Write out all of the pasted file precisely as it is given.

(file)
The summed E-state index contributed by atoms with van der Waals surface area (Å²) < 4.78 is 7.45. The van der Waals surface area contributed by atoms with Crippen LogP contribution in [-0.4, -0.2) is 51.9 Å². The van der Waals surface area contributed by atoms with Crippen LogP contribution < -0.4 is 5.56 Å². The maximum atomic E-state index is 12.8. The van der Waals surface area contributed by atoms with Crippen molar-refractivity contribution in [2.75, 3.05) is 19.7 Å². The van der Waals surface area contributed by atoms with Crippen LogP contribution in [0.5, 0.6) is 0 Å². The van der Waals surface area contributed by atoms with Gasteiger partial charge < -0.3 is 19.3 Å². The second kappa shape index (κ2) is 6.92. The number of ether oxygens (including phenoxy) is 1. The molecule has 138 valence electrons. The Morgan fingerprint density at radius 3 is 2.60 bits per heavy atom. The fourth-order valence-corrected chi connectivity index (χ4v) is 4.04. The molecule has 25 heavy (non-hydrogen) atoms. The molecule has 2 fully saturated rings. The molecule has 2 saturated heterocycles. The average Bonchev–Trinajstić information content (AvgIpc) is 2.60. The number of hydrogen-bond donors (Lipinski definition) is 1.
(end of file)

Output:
The summed E-state index contributed by atoms with van der Waals surface area (Å²) < 4.78 is 7.45. The van der Waals surface area contributed by atoms with Crippen LogP contribution in [-0.4, -0.2) is 51.9 Å². The van der Waals surface area contributed by atoms with Crippen LogP contribution < -0.4 is 5.56 Å². The maximum atomic E-state index is 12.8. The van der Waals surface area contributed by atoms with Crippen molar-refractivity contribution in [2.75, 3.05) is 19.7 Å². The van der Waals surface area contributed by atoms with Crippen LogP contribution in [0.5, 0.6) is 0 Å². The van der Waals surface area contributed by atoms with Gasteiger partial charge < -0.3 is 19.3 Å². The second kappa shape index (κ2) is 6.92. The number of ether oxygens (including phenoxy) is 1. The molecule has 138 valence electrons. The Morgan fingerprint density at radius 3 is 2.60 bits per heavy atom. The fourth-order valence-corrected chi connectivity index (χ4v) is 4.04. The molecule has 25 heavy (non-hydrogen) atoms. The molecule has 2 fully saturated rings. The molecule has 2 saturated heterocycles. The average Bonchev–Trinajstić information content (AvgIpc) is 2.60. The number of hydrogen-bond donors (Lipinski definition) is 1.